The MDRP is by far the largest D&R program in the world in terms of number of states involved, individuals demobilized and levels of funding. It succeeded in mobilizing USD 450 million and structuring a complex partnership around the common objective of stabilizing the greater Great Lakes Region through demobilizing and reintegrating over 300,000 ex-combatants in seven countries. Key lessons from this seven year program that ran from April 2002 through June 2009 include:
(i) National ownership, a central pillar of the MDRP, is the key to successful DDR, but inclusive stakeholder commitment to and engagement with the program is essential.
(ii) Sustainability of reintegration efforts need to be a concern from day one.
(iii) Particular beneficiary groups such as child soldiers and female ex-combatants, require identifiable targeting, funding and action plans, and management held accountable for results. While child soldiers was addressed through MDRP Special Projects, targeted attention to gender came only much later in the program.
(iv) Capacity development and quality assurance will always be lacking in fragile and post-conflict settings and need to be addressed with dedicated resources and own action plans.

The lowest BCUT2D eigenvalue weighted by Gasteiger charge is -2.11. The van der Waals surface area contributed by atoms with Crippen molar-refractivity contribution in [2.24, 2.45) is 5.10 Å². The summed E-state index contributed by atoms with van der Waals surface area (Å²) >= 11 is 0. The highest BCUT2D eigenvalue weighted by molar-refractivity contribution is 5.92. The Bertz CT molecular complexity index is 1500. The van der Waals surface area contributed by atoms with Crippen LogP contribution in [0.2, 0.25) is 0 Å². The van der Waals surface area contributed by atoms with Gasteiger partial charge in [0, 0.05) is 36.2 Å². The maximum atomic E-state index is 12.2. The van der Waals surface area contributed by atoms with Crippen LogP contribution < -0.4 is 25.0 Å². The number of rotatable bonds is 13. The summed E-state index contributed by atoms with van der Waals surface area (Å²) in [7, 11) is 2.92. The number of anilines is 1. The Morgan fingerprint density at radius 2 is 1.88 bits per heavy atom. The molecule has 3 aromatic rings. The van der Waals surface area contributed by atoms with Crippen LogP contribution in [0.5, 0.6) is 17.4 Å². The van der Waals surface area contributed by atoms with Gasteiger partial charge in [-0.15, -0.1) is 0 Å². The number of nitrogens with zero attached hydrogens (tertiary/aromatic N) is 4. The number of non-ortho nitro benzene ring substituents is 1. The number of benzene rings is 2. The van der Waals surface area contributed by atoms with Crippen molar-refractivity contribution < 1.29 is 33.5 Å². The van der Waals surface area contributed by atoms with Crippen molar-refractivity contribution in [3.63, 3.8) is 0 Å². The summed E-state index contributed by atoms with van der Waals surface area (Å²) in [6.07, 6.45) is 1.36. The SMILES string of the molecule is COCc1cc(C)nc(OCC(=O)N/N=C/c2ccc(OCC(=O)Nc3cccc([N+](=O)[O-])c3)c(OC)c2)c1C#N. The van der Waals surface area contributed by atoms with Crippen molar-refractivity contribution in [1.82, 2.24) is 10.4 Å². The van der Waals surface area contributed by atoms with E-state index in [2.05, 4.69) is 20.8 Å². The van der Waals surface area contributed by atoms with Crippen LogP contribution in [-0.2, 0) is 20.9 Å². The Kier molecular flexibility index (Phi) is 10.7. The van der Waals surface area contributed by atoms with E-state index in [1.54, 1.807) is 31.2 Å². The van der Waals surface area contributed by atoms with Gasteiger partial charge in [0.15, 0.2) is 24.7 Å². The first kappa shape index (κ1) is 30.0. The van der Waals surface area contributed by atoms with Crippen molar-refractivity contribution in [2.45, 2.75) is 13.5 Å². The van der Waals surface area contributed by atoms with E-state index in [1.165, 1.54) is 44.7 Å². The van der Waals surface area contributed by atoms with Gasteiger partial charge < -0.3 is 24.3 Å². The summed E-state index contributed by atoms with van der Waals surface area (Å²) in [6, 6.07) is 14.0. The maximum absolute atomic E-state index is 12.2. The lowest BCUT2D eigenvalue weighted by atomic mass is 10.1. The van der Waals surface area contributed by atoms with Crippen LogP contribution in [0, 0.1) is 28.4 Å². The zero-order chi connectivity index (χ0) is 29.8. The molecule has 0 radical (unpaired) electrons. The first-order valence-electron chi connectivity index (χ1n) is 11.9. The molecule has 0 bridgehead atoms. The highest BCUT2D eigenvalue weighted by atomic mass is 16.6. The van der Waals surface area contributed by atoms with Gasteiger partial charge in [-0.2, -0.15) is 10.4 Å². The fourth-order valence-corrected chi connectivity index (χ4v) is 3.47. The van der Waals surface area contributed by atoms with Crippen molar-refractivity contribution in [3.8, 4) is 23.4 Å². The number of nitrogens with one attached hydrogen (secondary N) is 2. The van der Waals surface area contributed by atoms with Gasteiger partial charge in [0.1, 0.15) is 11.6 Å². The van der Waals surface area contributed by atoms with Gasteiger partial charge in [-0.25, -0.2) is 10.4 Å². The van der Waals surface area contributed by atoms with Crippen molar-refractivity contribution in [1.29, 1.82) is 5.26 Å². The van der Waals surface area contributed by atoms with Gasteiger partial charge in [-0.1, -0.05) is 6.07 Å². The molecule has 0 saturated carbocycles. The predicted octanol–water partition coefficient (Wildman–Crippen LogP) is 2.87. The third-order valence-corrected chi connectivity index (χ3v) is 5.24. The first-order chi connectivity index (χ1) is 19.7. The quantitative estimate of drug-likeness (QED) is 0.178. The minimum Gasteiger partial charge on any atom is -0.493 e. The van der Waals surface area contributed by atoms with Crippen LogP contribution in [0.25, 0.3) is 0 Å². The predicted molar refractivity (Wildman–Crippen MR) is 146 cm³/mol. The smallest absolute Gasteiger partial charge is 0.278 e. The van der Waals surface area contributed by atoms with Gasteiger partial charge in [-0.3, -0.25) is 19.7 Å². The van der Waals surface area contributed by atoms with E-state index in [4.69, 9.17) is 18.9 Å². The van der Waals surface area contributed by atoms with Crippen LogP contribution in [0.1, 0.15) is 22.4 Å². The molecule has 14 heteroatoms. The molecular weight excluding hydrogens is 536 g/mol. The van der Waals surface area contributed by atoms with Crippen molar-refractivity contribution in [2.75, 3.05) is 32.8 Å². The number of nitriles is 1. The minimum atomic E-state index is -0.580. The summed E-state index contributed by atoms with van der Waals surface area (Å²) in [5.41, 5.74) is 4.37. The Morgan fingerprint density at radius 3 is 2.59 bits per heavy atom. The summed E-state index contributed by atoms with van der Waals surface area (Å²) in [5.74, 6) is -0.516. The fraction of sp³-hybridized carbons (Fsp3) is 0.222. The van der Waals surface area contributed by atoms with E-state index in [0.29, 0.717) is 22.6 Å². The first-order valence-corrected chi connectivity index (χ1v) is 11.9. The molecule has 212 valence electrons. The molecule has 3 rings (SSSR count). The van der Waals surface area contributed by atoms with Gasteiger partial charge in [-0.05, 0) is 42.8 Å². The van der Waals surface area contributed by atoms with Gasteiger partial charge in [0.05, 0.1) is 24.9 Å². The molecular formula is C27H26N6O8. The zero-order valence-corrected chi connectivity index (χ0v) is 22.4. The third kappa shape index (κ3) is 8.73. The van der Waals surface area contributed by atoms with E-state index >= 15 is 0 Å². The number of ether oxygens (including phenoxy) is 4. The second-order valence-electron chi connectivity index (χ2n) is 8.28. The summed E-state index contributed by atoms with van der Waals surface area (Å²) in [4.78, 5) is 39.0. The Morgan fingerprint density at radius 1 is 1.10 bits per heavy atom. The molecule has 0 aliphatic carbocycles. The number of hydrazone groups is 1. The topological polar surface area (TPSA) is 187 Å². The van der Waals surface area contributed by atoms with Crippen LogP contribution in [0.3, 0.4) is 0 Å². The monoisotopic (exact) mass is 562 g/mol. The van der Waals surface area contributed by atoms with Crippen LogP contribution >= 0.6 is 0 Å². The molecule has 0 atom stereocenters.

(v) In order for the partnership to function, roles and responsibilities should be clear with specified objectives, indicators, target values spelled out and accountability instruments agreed to.
(vi) Given the complexity, risks and challenges associated with working in fragile and conflict-affected environments, and D&R in particular, the World Bank should review its policies, procedures, instruments and staffing in terms of adequacy for operating and administering such ambitious interventions as an MDRP, and in particular has to commit senior management time to such programs.